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Joseph C. Lincoln bibliography

Mr. Pratt
Petticoat Pilot (movie)


Los Angeles Times. Jun 3, 1906.  pg. VI10

HUMOR.
Joseph C. Lincoln's Best.

MR. PRATT. By Joseph C. Lincoln, author of "Cap'n Eri." A. S. Barnes & Co.. New York. (Price, $1.50.)

The humor of Joseph C. Lincoln's stories of 'longshore life has been, in his earlier books, a little too forced and self-conscious; too evident an appeal to an audience. His 'longshore characters were stage characters: their object was to cause a laugh, not to repeat real life Mr. Lincoln's new volume. "Mr. Pratt," is a large improvement on previous ones, in that it impresses one as much nearer to reality, or to possibility. It will appeal to a class of readers that the earlier books, despite a certain popularity, did not reach at all.

The story is chat of two devotees of the "Natural Life," who go down to the seashore to escape the artificialities of civilization and the cares of the Street. "Mr. Pratt" is a character of the place they choose for rusticating, and becomes their right-hand man. One of the men is engaged to the girl formerly betrothed to the other—and in this fact lies his tragedy. The young woman herself, accompanied by a friend, happens down by accident to the same place, in charge of a colony of fresh-air youngsters, and Mr. Pratt and a clever young woman resident assist in a rearrangement of parties by which the earlier engagement is renewed and signs are large of a second one between the superfluous man and the other girl. In the meantime, many ludicrous and a few dramatic things happen to the city people, and all are well recounted by "Mr. Pratt" in his own vernacular.

Moat amusing are the characters of this story—the shrewd, industrious shore girl, who engages to do the cooking of the two men when Mr. Pratt demands assistance; her father, who has been dying, in his own opinion, for many years, of various diseases, but is really suffering only from inherent inertia, and who is cured by a radical treatment of his daughter's devising; Nate Scudder, whone thrift gathers gold at every turn of the city people; Hannah Purvis, also called the Phonograph. Most of these are still a llttle too overdrawn in places, more particularly Nate Scudder.However, taken as a whole, the book is a very good one, one of the best of recent humorous books—and we have several that are excellent.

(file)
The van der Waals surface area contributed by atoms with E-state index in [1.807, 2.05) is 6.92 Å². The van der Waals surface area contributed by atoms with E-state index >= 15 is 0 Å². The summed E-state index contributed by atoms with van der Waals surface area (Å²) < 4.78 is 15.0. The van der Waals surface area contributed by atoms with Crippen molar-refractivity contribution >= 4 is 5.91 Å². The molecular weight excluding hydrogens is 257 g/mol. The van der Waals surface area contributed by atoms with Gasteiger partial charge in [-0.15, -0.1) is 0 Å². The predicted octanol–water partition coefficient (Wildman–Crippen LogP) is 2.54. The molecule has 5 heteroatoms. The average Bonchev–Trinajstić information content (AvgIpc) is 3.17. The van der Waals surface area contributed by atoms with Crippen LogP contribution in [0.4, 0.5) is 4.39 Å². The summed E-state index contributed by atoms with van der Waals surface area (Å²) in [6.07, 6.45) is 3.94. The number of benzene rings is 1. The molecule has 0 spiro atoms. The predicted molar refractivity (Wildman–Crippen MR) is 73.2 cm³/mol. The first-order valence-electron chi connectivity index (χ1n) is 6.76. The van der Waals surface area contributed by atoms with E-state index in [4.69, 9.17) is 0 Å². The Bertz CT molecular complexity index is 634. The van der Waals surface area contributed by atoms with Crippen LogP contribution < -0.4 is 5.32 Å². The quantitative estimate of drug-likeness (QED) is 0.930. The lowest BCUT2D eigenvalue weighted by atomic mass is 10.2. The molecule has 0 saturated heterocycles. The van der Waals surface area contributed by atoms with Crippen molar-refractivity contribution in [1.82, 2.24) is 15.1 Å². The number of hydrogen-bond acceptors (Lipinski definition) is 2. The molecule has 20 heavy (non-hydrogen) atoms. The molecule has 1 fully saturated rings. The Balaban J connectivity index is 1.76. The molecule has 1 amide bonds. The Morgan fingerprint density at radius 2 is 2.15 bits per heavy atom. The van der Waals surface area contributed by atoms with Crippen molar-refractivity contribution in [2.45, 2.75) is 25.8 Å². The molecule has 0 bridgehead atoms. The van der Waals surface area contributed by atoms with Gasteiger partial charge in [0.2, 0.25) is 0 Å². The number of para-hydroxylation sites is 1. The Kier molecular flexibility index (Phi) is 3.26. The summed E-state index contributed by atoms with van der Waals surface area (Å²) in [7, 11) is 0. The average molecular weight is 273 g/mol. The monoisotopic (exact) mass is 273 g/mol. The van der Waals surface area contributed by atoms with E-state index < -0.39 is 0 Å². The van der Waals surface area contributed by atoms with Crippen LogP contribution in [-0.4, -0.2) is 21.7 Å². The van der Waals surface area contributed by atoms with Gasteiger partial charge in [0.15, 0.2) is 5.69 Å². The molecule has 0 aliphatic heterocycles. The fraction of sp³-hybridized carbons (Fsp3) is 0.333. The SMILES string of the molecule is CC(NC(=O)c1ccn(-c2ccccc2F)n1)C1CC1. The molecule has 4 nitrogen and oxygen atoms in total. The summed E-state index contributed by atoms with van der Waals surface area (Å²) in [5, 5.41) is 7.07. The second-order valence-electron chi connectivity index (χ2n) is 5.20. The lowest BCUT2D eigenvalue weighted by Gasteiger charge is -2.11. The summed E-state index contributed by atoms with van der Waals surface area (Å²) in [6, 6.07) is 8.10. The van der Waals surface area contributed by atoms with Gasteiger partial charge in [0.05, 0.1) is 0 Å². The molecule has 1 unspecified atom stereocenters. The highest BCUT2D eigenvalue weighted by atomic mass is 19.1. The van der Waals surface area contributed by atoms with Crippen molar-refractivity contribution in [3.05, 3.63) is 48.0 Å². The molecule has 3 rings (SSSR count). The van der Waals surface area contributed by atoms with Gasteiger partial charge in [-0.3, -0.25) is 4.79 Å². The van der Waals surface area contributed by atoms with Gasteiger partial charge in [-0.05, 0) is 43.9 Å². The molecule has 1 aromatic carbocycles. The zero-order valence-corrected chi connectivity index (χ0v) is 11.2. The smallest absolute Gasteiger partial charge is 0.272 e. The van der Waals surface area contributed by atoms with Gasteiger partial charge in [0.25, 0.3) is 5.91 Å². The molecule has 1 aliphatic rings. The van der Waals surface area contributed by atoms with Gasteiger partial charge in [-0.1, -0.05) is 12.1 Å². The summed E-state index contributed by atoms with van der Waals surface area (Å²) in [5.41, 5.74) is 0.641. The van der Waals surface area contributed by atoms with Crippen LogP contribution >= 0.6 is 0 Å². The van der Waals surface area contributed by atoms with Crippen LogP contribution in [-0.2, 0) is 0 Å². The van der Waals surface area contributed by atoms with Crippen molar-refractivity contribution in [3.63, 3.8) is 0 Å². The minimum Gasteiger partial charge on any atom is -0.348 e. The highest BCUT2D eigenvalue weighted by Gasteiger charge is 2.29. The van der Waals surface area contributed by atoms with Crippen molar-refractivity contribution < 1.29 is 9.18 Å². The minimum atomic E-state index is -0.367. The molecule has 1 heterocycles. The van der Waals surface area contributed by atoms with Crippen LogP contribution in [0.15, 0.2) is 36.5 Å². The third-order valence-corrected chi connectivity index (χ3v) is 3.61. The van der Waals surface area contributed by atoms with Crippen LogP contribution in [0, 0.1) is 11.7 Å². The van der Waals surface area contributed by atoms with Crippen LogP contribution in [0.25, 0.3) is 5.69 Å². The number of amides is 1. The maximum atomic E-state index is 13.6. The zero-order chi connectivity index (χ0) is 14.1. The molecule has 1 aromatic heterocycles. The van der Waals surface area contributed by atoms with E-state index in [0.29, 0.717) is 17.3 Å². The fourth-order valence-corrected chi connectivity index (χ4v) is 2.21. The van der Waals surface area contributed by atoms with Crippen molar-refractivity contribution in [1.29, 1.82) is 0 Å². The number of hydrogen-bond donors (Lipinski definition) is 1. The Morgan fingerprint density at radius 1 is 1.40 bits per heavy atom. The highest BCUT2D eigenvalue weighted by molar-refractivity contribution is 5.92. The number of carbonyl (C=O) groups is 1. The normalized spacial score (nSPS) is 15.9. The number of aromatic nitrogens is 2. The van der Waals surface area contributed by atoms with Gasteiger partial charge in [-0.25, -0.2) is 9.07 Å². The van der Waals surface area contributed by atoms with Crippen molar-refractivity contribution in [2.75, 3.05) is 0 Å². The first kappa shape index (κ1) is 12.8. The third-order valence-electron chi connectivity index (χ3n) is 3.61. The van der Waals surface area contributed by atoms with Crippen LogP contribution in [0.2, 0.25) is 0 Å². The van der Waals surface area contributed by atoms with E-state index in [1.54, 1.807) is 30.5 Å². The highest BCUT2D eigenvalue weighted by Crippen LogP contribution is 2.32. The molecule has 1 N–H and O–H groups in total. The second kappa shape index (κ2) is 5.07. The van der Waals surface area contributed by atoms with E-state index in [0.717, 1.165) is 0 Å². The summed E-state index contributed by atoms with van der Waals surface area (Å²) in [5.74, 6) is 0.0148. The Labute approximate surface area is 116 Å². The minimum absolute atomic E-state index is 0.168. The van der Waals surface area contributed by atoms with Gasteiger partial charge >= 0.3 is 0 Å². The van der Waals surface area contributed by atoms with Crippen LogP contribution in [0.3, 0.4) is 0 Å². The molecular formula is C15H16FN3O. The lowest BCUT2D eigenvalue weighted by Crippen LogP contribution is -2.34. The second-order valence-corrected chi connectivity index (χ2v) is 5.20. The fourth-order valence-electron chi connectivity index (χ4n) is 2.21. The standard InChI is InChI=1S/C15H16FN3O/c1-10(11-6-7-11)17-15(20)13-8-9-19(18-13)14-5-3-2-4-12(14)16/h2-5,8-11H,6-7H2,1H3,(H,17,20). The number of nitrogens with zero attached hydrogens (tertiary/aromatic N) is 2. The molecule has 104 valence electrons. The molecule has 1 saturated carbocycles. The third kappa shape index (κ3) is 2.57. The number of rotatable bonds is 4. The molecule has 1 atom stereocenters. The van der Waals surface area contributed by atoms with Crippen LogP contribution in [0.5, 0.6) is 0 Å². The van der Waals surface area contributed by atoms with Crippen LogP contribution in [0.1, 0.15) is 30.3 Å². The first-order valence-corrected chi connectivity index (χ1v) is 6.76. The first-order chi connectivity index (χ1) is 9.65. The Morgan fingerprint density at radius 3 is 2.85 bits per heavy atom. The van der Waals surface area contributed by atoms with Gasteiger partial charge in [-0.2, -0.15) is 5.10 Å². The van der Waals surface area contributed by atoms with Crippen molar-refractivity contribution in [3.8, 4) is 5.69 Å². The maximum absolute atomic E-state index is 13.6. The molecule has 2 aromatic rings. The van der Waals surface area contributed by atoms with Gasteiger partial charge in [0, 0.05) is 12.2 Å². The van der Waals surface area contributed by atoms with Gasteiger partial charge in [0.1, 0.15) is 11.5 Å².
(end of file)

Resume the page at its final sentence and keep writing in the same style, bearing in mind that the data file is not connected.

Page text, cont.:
Los Angeles Times. Apr 28, 1918. pg. III-1, 2
Petticoat Pilot

SCREEN.
Films

STRONG NEW PICTURES.

TALES OF LOVE AND WAR IN VIVID FLASHES.

caption - Some of the particularly bright lights of the screen, And a few of the new and interesting photoplays in which they are showing along the Rialto of Los Angeles.

Kinema.
Today "The Unbeliever," one of the most widely discussed photo-plays of the era, begins a week's run at the Kinema. Probably no photoplay ever shown at the palatial Grand-avenue playhouse has aroused as much enthusiastic comment prior to its showing as has "The Unbeliever." Private advance showings to the drafted men and the Liberty Loan campaign workers have elicited wild enthusiasm, and the atmosphere has been veritably charged with well-wishes and commendation. Today's the day, and the great general public will be enabled to judge for themselves. In New York, Chicago, St. Louis, Detroit and other eastern cities, "The Unbeliever" created tremendous sensations. "Toto the Clown," in "Fare Please," and the Kinema Topical Digest, will complete a truly wonderful programme.

Grauman's.
Pauline Frederick, the most famed sensational screen star of the day. in "La Tosca," world famous in song and story, will be seen in the celluloid at Grauman's tomorrow in a part vividly depleting the limitless bounds of a woman's love-torn mind. The story is by Victoriea Sardon and has been adapted to the screen by Charles H. Whittaker and directed by Edward Jose. A knockout is dealt kultur. In a short screen version by Douglas Fairbanks. Mack Sennett offers "Saucy Madeline," guaranteed to be one of the funniest comedies he has ever produced. Because of the popular manner in which the Anita Peters Wright Rhythmic Dancers were received last week, and the numerous requests that they be held over, Sid Grauman has arranged to featare them during the coming week.

Clune's Broadway.
Red Cross Week! This is the slogan at Clune's Broadway. W. H. Clune has dedicated the entire seven days, beginning this afternoon, to America's great relief organization, in anticipation of the coming drive which will be made by the society. A gigantic Red Cross ftour feet high guards the entrance to the theater, while within, James Montgomery Flagg's great two-reel picture, "The Spirit of the Red Cross," will be shown as a. special added attraction to the five-reel photoplay, "A Petticoat Pilot," starring Miss Vivian Martin. "A Petticoat Pilot" was picturized from "Mary Gusta," the popular Joseph C. Lincoln novel of Cape Cod life. Miss Martin has one of the most delightful roles of her career as Mary Gusta. the rollicking and mischievous foster daughter of two quaint old Cape Cods fishermen, played by Theodore Roberts and James Neill.


2 May 1918, p II3
midweek

Clone's Broadway.

Clune'a big double bill this week presents a thrilling and touching play, "The Spirit of the Red Cross," and Vivian Martin in "A Petticoat Pilot," an idyllic and beautiful comedy creation. "A Petticoat Pilot" was picturized from the novel "Mary 'Gusta." by Joseph C. Lincoln, and it has all the likeable and amusing qualities of that masterplcture of life among the fishermen of Cape Cod. The picture is an unusual one, because the supporting cast is so extraordinarily tine. James Nelll and Theodore Roberts are perfect as two old Cape Cod store-keepers, the foster parents of Mary 'Gusta. During next week, beginning Monday, Clune's will present the ever-popular George Beban in a patriotic photoplay, entitled "One More American."